State aid: Commission approves German direct grant scheme to support companies affected by coronavirus outbreak
The European Commission has found a German scheme to support companies affected by the coronavirus outbreak to be in line with EU State aid rules. The scheme was approved under the State aid Temporary Framework to support the economy in the context of the COVID-19 outbreak adopted by the Commission on 19 March 2020.
Executive Vice President Margrethe Vestager, in charge of competition policy, said: Today, we approved a German scheme that will help companies affected by the coronavirus outbreak via direct grants, repayable advance or tax and payment advantages. With this German scheme, that we have approved today under the new State aid Temporary Framework, we continue to work with Member States to ensure timely support to the economy through these difficult times.”
The German support measures
Germany notified to the Commission a scheme for companies affected by the coronavirus outbreakunder the Temporary Framework.
The scheme, called “Bundesregelung Kleinbeihilfen 2020”, aims to remedy the difficulties faced by companies and help ensure that the disruptions caused by the coronavirus outbreak do not undermine their viability. The aid takes the form of direct grants, repayable advance or tax and payment advantages.
The Commission found that the scheme notified by Germany is in line with the conditions set out in the Temporary Framework. In particular, aid does not exceed €120,000 per company active in the fishery and aquaculture sector and €100,000 per company active in the primary production of agricultural products. For all other companies affected by the coronavirus outbreak aid does not exceed €800,000 per company.
The Commission therefore concluded that the measure will contribute to managing the economic impact of the coronavirus in Germany.It is necessary, appropriate and proportionate to remedy a serious disturbance in the economy of a Member State, in line with Article 107(3)(b) TFEU and the conditions set out in the Temporary Framework.
On this basis, the Commission approved the measures under EU State aid rules.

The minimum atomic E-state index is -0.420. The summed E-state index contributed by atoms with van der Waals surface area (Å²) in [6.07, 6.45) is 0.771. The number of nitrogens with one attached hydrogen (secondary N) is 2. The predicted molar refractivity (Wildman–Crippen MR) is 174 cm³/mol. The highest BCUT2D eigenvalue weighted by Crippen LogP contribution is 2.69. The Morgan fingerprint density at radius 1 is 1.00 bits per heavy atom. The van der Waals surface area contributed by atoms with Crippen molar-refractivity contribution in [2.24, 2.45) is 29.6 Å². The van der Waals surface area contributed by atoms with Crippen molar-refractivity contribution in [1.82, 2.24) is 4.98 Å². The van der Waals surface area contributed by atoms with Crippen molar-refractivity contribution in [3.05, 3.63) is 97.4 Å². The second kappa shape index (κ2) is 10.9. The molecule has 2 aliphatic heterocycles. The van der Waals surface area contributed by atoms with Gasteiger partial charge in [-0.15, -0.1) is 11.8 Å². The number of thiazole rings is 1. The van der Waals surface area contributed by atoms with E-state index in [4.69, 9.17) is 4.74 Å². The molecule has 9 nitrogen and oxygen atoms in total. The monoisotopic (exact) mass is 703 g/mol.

The Commission has adopted a Temporary Framework to enable Member States to use the full flexibility foreseen under State aid rules to support the economy in the context of the Coronavirus outbreak. The Temporary Framework provides for five types of aid which can be granted by Member States:
(i) Direct grants, selective tax advantages and advance payments: Member States will be able to set up schemes to grant up to €800,000 to a company to address its urgent liquidity needs.
(ii) State guarantees for loans taken by companies from banks: Member States will be able to provide State guarantees to ensure banks keep providing loans to the customers who need them. These state guarantees can cover loans to help businesses cover immediate working capital and investment needs.
(iii) Subsidised public loans to companies: Member States will be able to grant loans with favourable interest rates to companies. These loans can help businesses cover immediate working capital and investment needs.
(iv) Safeguards for banks that channel State aid to the real economy: Some Member States plan to build on banks’ existing lending capacities, and use them as a channel for support to businesses – in particular to small and medium-sized companies. The Framework makes clear that such aid is considered as direct aid to the banks’ customers, not to the banks themselves, and gives guidance on how to ensure minimal distortion of competition between banks.
(v) Short-term export credit insurance: The Framework introduces additional flexibility on how to demonstrate that certain countries are not-marketable risks, thereby enabling short-term export credit insurance to be provided by the State where needed. On 23 March, the Commission launched an urgent public consultation with a view to establish if public short-term export credit insurance should be made more widely available in light of the current crisis linked to the coronavirus outbreak. More specifically, the public consultation aims at assessing the availability of private short-term export-credit insurance capacity for exports to all countries listed as “marketable risk countries” in the 2012 Short-term export-credit Communication. Depending on the results of the consultation and taking into account the relevant economic indicators, the Commission then may decide to remove countries from the list of “marketable risk countries” as a temporary measure.
The Temporary Framework will be in place until the end of December 2020. With a view to ensuring legal certainty, the Commission will assess before that date if it needs to be extended.
The Temporary Framework complements the many other possibilities already available to Member States to mitigate the socio-economic impact of the Coronavirus outbreak, in line with EU State aid rules. On 13 March 2020, the Commission adopted a Communication on a Coordinated economic response to the COVID-19 outbreak setting out these possibilities. For example, Member States can make generally applicable changes in favour of businesses (e.g. deferring taxes, or subsidising short-time work across all sectors), which fall outside State Aid rules. They can also grant compensation to companies for damage suffered due to and directly caused by the Coronavirus outbreak.
The non-confidential version of the decision will be made available under the case number SA.56790 in the State aid register on the Commission’s competition website once any confidentiality issues have been resolved. New publications of State aid decisions on the internet and in the Official Journal are listed in the State Aid Weekly e-News.
More information on the temporary framework and other action the Commission has taken to address the economic impact of the Coronavirus pandemic can be found here.